Supporting Students Payments While Ensuring They Stay Safe
The Students Loans Company (SLC) exists to help students invest in their futures by delivering trusted, transparent, flexible, and accessible student financing services.
The Students Loan Board has been working hard to guarantee that as many students as possible get financing for the new semester. Monday was SLC’s most significant single payment day of the first term, bringing the total amount of Maintenance Loan cash advance to students to nearly £1.1 billion. This is a substantial achievement in a year in which SLC expect to process and pay a record number of student funding applications.
At the start of the semester, not all students’ applications will be fully processed. Applicants who applied late (after the deadlines) will get the minimal Maintenance Loan amount first, followed by a top-up payment if they are eligible for more money.
If students apply late, they can learn more about how to get their first student financing payment. However, students should be advised that their funds will not be released until SLC has confirmation from their institution or university that they have begun their course.
Students can use their online accounts to check on the progress of their payments. Each of the payment statuses is explained in this short video. Online accounts can also be used to update bank information and Social Security numbers.
The Student Loans Company High Demand
SLC’s phone lines are bustling right now, indicating significant demand for their services. To avoid waiting in line to speak with them, SLC strongly advises students first to get answers to any questions they may have online. To assist you, SLC created an online payment guide that’s jam-packed with information and resources on the most common payment issues.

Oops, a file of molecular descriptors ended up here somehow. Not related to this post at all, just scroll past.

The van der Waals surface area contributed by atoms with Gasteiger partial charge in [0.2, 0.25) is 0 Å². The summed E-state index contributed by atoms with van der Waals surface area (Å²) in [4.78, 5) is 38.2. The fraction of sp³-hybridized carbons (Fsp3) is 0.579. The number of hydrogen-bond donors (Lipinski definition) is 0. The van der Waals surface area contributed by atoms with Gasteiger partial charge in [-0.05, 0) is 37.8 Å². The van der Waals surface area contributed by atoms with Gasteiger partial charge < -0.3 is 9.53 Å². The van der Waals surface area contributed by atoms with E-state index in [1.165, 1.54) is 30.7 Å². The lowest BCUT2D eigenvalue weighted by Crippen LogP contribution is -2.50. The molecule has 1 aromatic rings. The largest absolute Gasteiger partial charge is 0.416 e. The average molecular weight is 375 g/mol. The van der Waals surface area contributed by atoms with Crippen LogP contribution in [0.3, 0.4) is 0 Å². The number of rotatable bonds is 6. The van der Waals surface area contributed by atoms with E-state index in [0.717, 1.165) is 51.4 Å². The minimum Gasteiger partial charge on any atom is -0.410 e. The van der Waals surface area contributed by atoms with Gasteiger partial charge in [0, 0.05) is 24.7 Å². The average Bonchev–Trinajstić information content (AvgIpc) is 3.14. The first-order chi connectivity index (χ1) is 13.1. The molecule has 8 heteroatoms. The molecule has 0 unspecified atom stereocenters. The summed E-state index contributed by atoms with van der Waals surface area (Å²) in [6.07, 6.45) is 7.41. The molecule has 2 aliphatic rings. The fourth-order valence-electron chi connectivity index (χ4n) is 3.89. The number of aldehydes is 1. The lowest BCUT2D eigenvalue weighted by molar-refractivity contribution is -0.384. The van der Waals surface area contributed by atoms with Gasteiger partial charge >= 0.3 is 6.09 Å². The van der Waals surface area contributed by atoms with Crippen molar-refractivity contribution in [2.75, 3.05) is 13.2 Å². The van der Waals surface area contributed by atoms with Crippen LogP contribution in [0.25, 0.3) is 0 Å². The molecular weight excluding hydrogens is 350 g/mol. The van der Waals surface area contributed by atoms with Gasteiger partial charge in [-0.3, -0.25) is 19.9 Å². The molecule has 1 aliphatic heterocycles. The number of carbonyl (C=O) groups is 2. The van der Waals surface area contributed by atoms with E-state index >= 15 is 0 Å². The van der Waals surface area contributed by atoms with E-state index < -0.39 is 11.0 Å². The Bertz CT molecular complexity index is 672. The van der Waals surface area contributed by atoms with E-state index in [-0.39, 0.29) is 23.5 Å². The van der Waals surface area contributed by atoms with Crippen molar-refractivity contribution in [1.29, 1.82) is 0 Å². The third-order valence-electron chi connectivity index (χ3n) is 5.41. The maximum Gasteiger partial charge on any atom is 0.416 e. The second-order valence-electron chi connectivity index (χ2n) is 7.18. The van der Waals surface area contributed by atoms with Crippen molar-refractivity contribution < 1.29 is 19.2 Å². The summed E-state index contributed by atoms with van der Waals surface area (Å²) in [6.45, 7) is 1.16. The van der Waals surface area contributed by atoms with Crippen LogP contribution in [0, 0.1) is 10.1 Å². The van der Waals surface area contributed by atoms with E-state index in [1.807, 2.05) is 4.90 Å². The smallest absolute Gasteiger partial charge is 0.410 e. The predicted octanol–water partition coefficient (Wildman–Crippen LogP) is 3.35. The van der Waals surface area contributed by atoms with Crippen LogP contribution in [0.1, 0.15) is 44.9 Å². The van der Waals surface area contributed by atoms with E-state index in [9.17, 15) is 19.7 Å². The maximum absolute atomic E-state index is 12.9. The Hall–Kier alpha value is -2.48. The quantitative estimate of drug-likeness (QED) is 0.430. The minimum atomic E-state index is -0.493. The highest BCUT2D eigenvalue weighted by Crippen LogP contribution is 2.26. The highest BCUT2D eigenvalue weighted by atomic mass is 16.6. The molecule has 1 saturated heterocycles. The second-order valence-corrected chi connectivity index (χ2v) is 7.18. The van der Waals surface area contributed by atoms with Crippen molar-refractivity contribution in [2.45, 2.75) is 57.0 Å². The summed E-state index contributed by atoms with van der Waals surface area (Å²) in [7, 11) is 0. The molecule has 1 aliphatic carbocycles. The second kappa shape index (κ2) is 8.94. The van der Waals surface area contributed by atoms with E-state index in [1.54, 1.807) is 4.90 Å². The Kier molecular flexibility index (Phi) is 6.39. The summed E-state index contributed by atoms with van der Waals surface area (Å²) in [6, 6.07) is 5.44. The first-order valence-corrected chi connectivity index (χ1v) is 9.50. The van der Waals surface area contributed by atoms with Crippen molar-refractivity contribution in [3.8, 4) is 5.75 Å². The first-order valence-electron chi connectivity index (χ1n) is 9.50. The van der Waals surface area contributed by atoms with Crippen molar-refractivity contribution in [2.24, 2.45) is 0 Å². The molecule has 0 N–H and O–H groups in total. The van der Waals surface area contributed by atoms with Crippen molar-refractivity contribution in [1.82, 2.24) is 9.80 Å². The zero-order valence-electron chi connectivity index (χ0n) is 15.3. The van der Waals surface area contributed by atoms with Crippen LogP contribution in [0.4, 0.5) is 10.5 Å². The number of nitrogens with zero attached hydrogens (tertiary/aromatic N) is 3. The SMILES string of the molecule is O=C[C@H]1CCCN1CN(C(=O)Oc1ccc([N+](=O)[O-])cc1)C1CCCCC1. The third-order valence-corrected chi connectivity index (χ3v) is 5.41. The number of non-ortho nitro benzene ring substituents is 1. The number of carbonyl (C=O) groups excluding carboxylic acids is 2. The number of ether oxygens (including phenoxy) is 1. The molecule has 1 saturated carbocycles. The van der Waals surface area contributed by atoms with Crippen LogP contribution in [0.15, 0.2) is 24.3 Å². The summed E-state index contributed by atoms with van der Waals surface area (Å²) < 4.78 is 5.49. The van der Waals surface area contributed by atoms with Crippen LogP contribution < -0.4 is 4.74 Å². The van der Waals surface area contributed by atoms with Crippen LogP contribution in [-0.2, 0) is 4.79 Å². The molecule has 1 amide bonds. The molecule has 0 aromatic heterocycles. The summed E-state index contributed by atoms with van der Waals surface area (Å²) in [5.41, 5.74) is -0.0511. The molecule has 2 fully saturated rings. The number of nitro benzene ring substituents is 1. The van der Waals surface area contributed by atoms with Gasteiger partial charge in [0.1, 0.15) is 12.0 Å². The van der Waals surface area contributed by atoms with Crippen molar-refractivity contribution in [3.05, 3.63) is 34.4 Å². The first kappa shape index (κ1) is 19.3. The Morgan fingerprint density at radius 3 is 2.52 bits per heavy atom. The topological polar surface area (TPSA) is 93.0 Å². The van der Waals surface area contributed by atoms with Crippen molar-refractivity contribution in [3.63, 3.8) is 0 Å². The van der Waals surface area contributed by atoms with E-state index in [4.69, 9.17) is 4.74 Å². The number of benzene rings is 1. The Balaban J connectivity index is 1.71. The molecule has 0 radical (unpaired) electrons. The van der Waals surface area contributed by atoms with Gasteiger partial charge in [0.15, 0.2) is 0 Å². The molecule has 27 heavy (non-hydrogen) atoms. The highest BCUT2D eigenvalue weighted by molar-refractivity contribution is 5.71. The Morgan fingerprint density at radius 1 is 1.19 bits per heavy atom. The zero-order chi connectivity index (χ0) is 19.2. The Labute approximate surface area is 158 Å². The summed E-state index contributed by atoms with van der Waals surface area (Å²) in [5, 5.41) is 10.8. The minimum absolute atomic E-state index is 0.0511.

Additionally, the Students Loans Board has been advising students to be on the lookout for scammers while assisting them with their payments. Fraudsters can target students around payment periods, and SLC’s Customer Compliance Teams have prevented £850,000 from being phished from student loans in the last two academic years alone.
It’s not always simple to spot this kind of conduct, but the SLC has put together a list of fraud facts to help:
- Keep an eye out for any unusual emails, phone calls, or SMS messages, especially when receiving payment.
- Scam emails are frequently sent in mass and are unlikely to include both your first and last name; they often begin, “Dear Student,” so be cautious if you receive one.
- ‘If you don’t react within 24 hours, your account will be closed’ – these types of communications are meant to elicit a sense of urgency and promote a speedy response.
- Consider what you’re doing before you click. If you receive a suspicious email or SMS, hover over it to ensure it goes where it’s supposed to. If you’re still unsure, don’t take a chance; instead of clicking on a possibly dangerous link, go straight to the source.
- Scammers may use a range of tactics to persuade students to pay money or reveal personal information, including phoney phone calls, social media posts, and direct messaging on digital platforms. If you suspect you’ve been contacted, use legitimate phone numbers, your internet account, and official communication methods to confirm accurate contact.
- Visit our phishing guide to learn how to spot a phishing scam
Denzil is an experienced writer and a procurement graduate on a mission to eliminate poor regurgitated content while advocating for top-notch digital content. When he’s not writing, Denzil joins the rest of the world watching the English Premier League games.